Expanding BGP Data Horizons

BGP routes collected from operational routers are extremely valuable to monitor and study Internet routing. However, BGP data collection platforms as currently architected face fundamental challenges that threaten their long-term sustainability: their data comes with enormous redundancy and yet dangerous visibility gaps.

GILL is a new BGP routes collection platform that can collect routes from at least an order of magnitude more routers compared to existing platforms while limiting the increase in human effort and data volume.

GILL's key principle is an overshoot-and-discard collection scheme: Any AS can easily peer with GILL and export their routes. However, GILL only stores and makes available to users the nonredundant routes.

GILL has been accepted at ACM SIGCOMM 2024!

Coverage matters but is challenging

RIPE RIS and RouteViews, the two main BGP routes collection platforms, peer with routers from an increasing number of ASes (1500 in 2023).
Yet, their coverage (the percentage of ASes from which they collect routes) does not increase and remains low due to the growth of the Internet itself.
Today, only 1% of the 75k ASes export their BGP routes to RIS or RouteViews.

Low coverage negatively impacts the quality of many studies and tools that rely on BGP data.
For instance, our simulations show that 80% of the peer-to-peer links are uncovered when 1% of the ASes peer with a collection platform (red area).

We suggest a 25-100x times higher coverage (green area). For instance, this would enable detecting the vast majority of the peer-to-peer links.

Increasing coverage is challenging as new peering sessions increase data volume and human efforts needed to archive and process the collected data.
In 2023, RIS and RouteViews archived 100TB of data. This number quadratically increases due to combined growth of these platforms and the Internet itself.

Recently, RIS has expressed concerns about this unsustainable growth rate and its implications for long-term data management. A survey that we conducted also reveals that researchers often resort to sampling the data to process it within their time constraints.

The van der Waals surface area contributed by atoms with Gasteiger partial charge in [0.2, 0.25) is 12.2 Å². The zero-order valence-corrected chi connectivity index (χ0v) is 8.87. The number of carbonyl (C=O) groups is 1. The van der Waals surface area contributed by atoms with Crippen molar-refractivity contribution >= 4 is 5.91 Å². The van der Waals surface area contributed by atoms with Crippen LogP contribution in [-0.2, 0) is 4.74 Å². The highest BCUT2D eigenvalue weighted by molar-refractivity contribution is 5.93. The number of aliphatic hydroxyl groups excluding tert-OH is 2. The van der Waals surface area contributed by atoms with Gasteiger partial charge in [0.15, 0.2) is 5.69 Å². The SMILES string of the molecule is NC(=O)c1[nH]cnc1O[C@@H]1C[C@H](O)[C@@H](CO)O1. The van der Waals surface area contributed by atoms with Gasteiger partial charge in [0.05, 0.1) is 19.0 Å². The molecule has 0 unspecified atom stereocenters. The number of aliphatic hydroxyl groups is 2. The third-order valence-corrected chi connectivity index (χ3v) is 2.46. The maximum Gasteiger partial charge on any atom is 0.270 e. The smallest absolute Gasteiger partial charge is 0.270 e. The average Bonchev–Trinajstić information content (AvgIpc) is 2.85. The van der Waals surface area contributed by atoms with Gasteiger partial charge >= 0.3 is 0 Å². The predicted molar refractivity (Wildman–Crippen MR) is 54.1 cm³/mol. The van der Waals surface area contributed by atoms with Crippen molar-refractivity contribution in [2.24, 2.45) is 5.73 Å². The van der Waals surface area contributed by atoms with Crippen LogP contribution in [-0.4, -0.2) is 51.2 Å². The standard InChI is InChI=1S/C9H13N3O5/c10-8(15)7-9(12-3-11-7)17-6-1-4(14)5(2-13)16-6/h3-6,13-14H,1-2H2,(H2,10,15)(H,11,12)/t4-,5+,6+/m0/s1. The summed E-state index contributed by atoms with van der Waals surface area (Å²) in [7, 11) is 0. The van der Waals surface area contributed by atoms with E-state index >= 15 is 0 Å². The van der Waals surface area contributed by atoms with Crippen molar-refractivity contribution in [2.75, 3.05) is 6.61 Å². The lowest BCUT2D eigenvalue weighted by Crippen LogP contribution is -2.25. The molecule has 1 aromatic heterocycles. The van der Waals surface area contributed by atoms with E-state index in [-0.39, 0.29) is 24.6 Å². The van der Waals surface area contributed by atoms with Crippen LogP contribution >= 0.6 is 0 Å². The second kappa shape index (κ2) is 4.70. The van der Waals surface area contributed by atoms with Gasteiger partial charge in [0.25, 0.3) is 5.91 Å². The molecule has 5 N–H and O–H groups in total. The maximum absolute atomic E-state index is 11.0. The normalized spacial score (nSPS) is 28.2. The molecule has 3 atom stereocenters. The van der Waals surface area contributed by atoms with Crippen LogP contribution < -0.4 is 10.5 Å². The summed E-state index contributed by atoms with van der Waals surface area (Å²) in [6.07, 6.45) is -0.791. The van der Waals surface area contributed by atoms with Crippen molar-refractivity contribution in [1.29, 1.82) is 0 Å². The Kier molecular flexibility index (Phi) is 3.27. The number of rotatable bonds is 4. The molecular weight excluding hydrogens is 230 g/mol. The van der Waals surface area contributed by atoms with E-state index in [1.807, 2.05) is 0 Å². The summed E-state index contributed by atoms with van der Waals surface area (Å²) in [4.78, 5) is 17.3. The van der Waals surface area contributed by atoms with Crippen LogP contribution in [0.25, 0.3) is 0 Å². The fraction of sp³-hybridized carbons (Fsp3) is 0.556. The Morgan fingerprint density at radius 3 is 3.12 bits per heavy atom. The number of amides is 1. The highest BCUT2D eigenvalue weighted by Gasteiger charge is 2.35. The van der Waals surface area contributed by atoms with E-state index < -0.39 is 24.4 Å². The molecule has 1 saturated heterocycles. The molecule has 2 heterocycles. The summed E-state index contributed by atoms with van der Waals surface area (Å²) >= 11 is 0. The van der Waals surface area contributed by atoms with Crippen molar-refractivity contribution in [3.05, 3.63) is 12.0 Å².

GLL: High coverage, low data volume

GILL enables high coverage with low data volume using an overshoot-and-discard data collection scheme.

Overshoot. GILL can peer with tens of thousands of BGP routers thanks to our optimized code. Network operators can automatically peer with GILL by filling a form and configuring a BGP session on their router.

Discard. As storing every bit of data results in data management problems, GILL discards redundant BGP updates and only stores the others. Despite the lack of consensus on how to identify the redundant BGP updates, GILL maximizes fairness across various objectives thanks to new algorithms that predict redundant BGP routes without overfitting.

Low coverage prevent mapping the AS topology accurately

Long-term benefits

GILL offers a longterm path toward sustainable scaling of BGP data collection. For instance, in a world where 50% of the ASes peer with GILL, our simulations reveals that GILL stores 4.7% of the collected BGP updates. These updates enable to observe 61% of the p2p links.

In contrast, storing 100% of the BGP updates enables observing 85% of the p2p links but leads to data management problems.
Collecting all updates from a few random ASes such that the number of stored updates is the same than with GILL leads to only 16% of the p2p links observed.

Immediate benefits

GILL's sampling algorithms can help users cope with the massive stream of data that RIS and RouteViews generate. We replicated a few studies and tools that rely on a sample of the BGP data collected by RIS and RouteView and used GILL's algorithms to sample the data.

With the same number of BGP routes processed, we always improved the quality of the results.

Inference of AS relationships. We managed to infer +15% of AS relationships compared to CAIDA's dataset without losing accuracy.
Computation of AS Ranks. We managed to prevent many flawed inferences. For instance, we correctly infer that AS132337 has a customer cone size of 18k whereas it has a customer cone size of one in ASRank.
Inference of forged-origin hijacks. We managed to make 4x more precise inferences and detect more suspicious cases.